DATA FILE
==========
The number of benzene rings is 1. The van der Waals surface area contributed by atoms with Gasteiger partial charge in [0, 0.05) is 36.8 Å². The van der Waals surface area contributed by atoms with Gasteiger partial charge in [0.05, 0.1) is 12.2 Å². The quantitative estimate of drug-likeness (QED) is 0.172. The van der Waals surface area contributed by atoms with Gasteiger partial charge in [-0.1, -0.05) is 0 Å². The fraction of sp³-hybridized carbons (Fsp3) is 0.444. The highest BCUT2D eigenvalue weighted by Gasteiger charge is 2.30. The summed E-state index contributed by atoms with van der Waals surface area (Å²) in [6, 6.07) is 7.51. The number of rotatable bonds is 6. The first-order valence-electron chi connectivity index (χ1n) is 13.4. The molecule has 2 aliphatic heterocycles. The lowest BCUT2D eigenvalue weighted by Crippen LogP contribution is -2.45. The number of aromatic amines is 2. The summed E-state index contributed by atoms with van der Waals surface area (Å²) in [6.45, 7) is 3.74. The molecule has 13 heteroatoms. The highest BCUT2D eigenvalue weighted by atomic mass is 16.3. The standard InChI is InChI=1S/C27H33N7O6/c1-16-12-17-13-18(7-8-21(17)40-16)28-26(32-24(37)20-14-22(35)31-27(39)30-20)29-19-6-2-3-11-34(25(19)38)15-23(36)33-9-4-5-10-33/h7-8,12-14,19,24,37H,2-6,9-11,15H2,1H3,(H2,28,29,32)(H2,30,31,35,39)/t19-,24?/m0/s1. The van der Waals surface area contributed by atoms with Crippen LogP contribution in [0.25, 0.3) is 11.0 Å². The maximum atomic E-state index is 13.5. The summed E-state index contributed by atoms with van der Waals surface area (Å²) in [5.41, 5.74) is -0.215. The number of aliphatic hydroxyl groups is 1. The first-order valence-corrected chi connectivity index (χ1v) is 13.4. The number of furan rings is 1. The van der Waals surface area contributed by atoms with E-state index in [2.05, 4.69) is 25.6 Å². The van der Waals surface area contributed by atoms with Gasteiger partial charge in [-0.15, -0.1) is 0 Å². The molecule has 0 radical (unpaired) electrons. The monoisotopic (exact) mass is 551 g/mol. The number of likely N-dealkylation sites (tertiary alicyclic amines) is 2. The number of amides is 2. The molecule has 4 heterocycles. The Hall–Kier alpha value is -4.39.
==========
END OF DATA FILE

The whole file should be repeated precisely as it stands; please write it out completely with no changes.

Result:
The number of benzene rings is 1. The van der Waals surface area contributed by atoms with Gasteiger partial charge in [0, 0.05) is 36.8 Å². The van der Waals surface area contributed by atoms with Gasteiger partial charge in [0.05, 0.1) is 12.2 Å². The quantitative estimate of drug-likeness (QED) is 0.172. The van der Waals surface area contributed by atoms with Gasteiger partial charge in [-0.1, -0.05) is 0 Å². The fraction of sp³-hybridized carbons (Fsp3) is 0.444. The highest BCUT2D eigenvalue weighted by Gasteiger charge is 2.30. The summed E-state index contributed by atoms with van der Waals surface area (Å²) in [6, 6.07) is 7.51. The number of rotatable bonds is 6. The first-order valence-electron chi connectivity index (χ1n) is 13.4. The molecule has 2 aliphatic heterocycles. The lowest BCUT2D eigenvalue weighted by Crippen LogP contribution is -2.45. The number of aromatic amines is 2. The summed E-state index contributed by atoms with van der Waals surface area (Å²) in [6.45, 7) is 3.74. The molecule has 13 heteroatoms. The highest BCUT2D eigenvalue weighted by atomic mass is 16.3. The standard InChI is InChI=1S/C27H33N7O6/c1-16-12-17-13-18(7-8-21(17)40-16)28-26(32-24(37)20-14-22(35)31-27(39)30-20)29-19-6-2-3-11-34(25(19)38)15-23(36)33-9-4-5-10-33/h7-8,12-14,19,24,37H,2-6,9-11,15H2,1H3,(H2,28,29,32)(H2,30,31,35,39)/t19-,24?/m0/s1. The van der Waals surface area contributed by atoms with Crippen LogP contribution in [0.25, 0.3) is 11.0 Å². The maximum atomic E-state index is 13.5. The summed E-state index contributed by atoms with van der Waals surface area (Å²) in [5.41, 5.74) is -0.215. The number of aliphatic hydroxyl groups is 1. The first-order valence-corrected chi connectivity index (χ1v) is 13.4. The number of furan rings is 1. The van der Waals surface area contributed by atoms with E-state index in [2.05, 4.69) is 25.6 Å². The van der Waals surface area contributed by atoms with Gasteiger partial charge in [-0.15, -0.1) is 0 Å². The molecule has 0 radical (unpaired) electrons. The monoisotopic (exact) mass is 551 g/mol. The number of likely N-dealkylation sites (tertiary alicyclic amines) is 2. The number of amides is 2. The molecule has 4 heterocycles. The Hall–Kier alpha value is -4.39.